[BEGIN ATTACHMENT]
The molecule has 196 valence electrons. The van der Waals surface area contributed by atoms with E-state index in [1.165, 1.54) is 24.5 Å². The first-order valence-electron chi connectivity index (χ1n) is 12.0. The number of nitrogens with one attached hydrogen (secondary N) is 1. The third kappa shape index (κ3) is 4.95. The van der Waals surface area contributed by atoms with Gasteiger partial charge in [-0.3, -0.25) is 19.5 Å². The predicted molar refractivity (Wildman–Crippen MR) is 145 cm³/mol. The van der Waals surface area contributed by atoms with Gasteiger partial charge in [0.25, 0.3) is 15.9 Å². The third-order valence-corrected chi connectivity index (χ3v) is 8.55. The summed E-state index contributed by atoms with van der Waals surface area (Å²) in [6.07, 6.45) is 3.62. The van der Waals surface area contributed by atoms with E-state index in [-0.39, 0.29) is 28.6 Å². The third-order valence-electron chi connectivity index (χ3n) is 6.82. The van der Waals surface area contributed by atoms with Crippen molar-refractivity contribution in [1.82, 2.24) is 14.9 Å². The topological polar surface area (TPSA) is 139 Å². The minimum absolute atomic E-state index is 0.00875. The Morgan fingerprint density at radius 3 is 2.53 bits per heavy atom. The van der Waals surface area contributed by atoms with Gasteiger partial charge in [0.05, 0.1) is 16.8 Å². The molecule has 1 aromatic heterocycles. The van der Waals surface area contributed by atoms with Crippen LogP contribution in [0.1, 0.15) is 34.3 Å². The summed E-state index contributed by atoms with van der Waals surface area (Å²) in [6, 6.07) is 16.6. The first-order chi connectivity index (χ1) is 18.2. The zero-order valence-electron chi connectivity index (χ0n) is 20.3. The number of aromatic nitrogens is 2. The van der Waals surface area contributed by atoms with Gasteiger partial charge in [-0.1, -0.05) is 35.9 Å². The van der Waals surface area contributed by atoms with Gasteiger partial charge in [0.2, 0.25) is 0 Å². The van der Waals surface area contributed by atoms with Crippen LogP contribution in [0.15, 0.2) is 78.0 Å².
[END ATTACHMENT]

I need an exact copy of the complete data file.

The molecule has 196 valence electrons. The van der Waals surface area contributed by atoms with E-state index in [1.165, 1.54) is 24.5 Å². The first-order valence-electron chi connectivity index (χ1n) is 12.0. The number of nitrogens with one attached hydrogen (secondary N) is 1. The third kappa shape index (κ3) is 4.95. The van der Waals surface area contributed by atoms with Gasteiger partial charge in [-0.3, -0.25) is 19.5 Å². The predicted molar refractivity (Wildman–Crippen MR) is 145 cm³/mol. The van der Waals surface area contributed by atoms with Gasteiger partial charge in [0.25, 0.3) is 15.9 Å². The third-order valence-corrected chi connectivity index (χ3v) is 8.55. The summed E-state index contributed by atoms with van der Waals surface area (Å²) in [6.07, 6.45) is 3.62. The van der Waals surface area contributed by atoms with E-state index in [-0.39, 0.29) is 28.6 Å². The third-order valence-electron chi connectivity index (χ3n) is 6.82. The van der Waals surface area contributed by atoms with Crippen molar-refractivity contribution in [1.82, 2.24) is 14.9 Å². The topological polar surface area (TPSA) is 139 Å². The minimum absolute atomic E-state index is 0.00875. The Morgan fingerprint density at radius 3 is 2.53 bits per heavy atom. The van der Waals surface area contributed by atoms with Gasteiger partial charge in [0.05, 0.1) is 16.8 Å². The molecule has 1 aromatic heterocycles. The van der Waals surface area contributed by atoms with Crippen LogP contribution in [0.1, 0.15) is 34.3 Å². The summed E-state index contributed by atoms with van der Waals surface area (Å²) in [6, 6.07) is 16.6. The first-order chi connectivity index (χ1) is 18.2. The zero-order valence-electron chi connectivity index (χ0n) is 20.3. The number of aromatic nitrogens is 2. The van der Waals surface area contributed by atoms with Gasteiger partial charge in [-0.1, -0.05) is 35.9 Å². The van der Waals surface area contributed by atoms with Gasteiger partial charge in [0.2, 0.25) is 0 Å². The van der Waals surface area contributed by atoms with Crippen LogP contribution in [0.15, 0.2) is 78.0 Å².